I am trying to do a Time To Event analysis, looking at patients with Multiple Sclerosis, which can lead to wheelchair use.

My intended study is to look at the time from MS diagnosis to first Wheelchair use. I know that everyone in my cohort has MS before the join the cohort.

In most cases, I know the date of diagnosis exactly, in other cases, I know that the diagnosis was some time before they joined the cohort

I believe this means that the index date - the date of diagnosis - is sometimes left censored. How should I account for this in my analysis? Here is some example data:

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So for example: We know that Patient 1 was diagnosed in 1995, and we know that Patient 2 was diagnosed some time before 2001

Similarly, Patient 1 started using a wheelchair in 2010, but Patient 2 did not use a wheelchair until at least 2020

For right censored data, I know to differentiate censoring dates from event dates by using the event argument in the survival package.

My question is: Is the situation I am describing above left censoring? As im talking about knowing the index date, not the event of interest date. and secondly, what is the appropriate way to do handle situations like this in survival analysis?

I want to be sure that I'm not confusing the concept of left censoring. the first time I would be able to observe the outcome event in question (wheelchair use) could be thought of as the left_censored date, however I want to account for a left censored index date.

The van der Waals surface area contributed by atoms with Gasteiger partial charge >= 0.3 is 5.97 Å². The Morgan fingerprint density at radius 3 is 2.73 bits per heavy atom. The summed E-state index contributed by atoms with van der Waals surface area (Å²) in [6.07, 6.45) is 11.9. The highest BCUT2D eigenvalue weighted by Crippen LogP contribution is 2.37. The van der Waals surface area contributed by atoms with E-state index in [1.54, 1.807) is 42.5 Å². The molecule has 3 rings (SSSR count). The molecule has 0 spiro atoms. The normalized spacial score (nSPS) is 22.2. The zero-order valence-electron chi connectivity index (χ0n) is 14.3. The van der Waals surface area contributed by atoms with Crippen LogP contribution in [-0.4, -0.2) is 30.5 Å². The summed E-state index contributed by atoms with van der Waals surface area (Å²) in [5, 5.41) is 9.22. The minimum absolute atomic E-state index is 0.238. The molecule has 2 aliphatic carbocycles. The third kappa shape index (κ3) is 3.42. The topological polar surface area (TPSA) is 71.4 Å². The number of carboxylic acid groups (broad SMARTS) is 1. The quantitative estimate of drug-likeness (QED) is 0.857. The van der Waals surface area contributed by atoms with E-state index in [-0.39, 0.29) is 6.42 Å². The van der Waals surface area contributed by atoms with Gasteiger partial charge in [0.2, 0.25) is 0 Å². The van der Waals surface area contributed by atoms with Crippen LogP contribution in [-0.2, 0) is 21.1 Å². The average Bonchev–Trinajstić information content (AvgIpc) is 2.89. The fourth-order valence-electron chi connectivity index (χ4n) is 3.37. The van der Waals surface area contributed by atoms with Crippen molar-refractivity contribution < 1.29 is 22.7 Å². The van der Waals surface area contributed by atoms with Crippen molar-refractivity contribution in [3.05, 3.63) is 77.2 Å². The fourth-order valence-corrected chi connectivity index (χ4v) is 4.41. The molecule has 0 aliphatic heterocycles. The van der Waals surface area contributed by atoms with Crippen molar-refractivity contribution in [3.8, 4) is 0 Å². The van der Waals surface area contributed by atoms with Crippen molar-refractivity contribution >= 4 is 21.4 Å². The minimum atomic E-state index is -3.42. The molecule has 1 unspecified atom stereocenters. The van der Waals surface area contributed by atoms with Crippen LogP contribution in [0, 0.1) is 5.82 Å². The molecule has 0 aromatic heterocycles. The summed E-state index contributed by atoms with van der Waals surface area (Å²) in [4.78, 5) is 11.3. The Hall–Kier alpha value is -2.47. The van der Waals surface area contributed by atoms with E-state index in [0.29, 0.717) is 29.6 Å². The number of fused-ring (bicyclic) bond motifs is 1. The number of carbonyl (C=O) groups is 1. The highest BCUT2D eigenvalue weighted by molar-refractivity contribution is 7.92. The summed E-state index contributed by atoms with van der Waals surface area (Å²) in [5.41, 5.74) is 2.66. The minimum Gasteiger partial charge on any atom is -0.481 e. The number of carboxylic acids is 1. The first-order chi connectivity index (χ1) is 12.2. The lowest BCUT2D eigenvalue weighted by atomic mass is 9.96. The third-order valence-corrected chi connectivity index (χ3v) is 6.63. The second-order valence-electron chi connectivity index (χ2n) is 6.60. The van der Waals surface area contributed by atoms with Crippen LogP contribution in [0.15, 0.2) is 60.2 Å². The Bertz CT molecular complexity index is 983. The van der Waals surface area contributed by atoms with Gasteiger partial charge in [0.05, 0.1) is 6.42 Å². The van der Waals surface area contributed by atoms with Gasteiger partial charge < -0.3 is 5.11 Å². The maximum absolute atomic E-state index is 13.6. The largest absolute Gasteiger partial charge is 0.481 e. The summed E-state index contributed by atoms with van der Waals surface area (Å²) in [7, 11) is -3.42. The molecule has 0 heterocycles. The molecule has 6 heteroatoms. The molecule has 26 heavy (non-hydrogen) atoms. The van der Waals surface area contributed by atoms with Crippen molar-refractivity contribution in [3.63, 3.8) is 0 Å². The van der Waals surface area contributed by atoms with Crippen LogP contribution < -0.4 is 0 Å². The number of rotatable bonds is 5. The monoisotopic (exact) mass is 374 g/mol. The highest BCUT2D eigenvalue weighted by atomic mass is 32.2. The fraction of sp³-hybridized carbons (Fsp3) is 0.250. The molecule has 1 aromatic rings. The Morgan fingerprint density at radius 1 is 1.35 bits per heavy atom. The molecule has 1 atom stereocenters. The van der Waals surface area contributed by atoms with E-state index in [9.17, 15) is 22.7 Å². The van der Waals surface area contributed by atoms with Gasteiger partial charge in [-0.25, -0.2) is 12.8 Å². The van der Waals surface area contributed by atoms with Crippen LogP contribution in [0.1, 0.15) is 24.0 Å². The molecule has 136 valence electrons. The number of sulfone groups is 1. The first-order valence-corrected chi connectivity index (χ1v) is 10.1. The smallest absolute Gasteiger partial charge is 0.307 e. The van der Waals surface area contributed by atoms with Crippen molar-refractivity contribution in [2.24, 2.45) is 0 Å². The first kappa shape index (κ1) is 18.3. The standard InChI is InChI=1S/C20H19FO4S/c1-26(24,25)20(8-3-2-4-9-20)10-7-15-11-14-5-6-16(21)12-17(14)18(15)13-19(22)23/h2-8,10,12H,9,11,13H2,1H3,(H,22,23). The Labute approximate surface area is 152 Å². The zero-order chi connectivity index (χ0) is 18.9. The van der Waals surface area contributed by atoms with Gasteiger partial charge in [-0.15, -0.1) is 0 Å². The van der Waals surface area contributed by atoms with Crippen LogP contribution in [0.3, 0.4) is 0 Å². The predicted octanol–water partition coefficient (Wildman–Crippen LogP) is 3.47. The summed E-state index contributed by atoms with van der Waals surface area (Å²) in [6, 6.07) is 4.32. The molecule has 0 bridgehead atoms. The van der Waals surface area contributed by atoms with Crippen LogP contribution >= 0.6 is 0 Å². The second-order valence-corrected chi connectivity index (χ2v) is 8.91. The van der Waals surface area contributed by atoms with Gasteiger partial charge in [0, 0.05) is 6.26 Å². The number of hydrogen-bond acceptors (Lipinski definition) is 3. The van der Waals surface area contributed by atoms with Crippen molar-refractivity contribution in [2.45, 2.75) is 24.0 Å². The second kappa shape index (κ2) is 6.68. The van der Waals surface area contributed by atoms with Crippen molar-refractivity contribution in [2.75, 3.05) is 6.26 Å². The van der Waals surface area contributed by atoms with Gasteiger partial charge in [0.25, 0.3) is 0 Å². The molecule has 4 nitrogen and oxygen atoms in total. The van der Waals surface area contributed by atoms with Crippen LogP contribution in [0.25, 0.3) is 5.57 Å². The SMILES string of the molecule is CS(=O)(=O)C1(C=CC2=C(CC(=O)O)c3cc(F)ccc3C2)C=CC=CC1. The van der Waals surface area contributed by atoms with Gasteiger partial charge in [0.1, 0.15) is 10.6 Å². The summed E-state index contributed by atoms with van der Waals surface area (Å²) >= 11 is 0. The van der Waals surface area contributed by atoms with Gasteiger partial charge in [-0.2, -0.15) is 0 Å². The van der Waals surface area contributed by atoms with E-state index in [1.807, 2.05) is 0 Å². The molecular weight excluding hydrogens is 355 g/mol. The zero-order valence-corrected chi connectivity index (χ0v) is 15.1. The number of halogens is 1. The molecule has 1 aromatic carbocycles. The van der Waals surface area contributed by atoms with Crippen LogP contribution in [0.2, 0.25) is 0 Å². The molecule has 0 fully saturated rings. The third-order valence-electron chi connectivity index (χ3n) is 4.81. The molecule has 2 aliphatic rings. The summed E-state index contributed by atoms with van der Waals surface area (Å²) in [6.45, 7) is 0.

1 Answer 1


My intended study is to look at the time from MS diagnosis to first Wheelchair use. I know that everyone in my cohort has MS before the join the cohort.

What you want to model thus is the elapsed time between diagnosis and wheelchair use, with time = 0 being the date of diagnosis. With that specific choice of reference time, lack of information about the actual diagnosis date means the associated elapsed time value itself is right censored. For example, the time between diagnosis and wheelchair use for Patient 4 is at least 3 years and 10 months. If you did know the actual diagnosis date, the elapsed time value would be at least that long. That's right censoring of the elapsed time.

Put another way, the left censoring of the diagnosis_date leads to right censoring of the elapsed time between diagnosis_date and wheelchair use--which is what you want to model.

That's somewhat different from the situation in the paper recommended in a comment, where actual age, the time since birth, is of main interest. That paper shows how to take left censoring and left truncation into account in that type of analysis. Unless the actual diagnosis_date is of specific interest in your study, you can take the left censoring of diagnosis_date into account by treating the corresponding elapsed time as right censored. You might have problems, however, in establishing covariate values that held at time = 0 for those individuals--values like age at diagnosis--if such covariates are to be included in your model.

You should also make sure that other hidden biases aren't involved in your study design. For example, say that your study was limited to individuals who had MS but hadn't already started using a wheelchair. Then individuals who start using a wheelchair very soon after they develop MS might be missed in your study design, and you could have left truncation of elapsed times between diagnosis and wheelchair use. That is, you might have no information at all about individuals with very short elapsed times defined that way. So proceed carefully.


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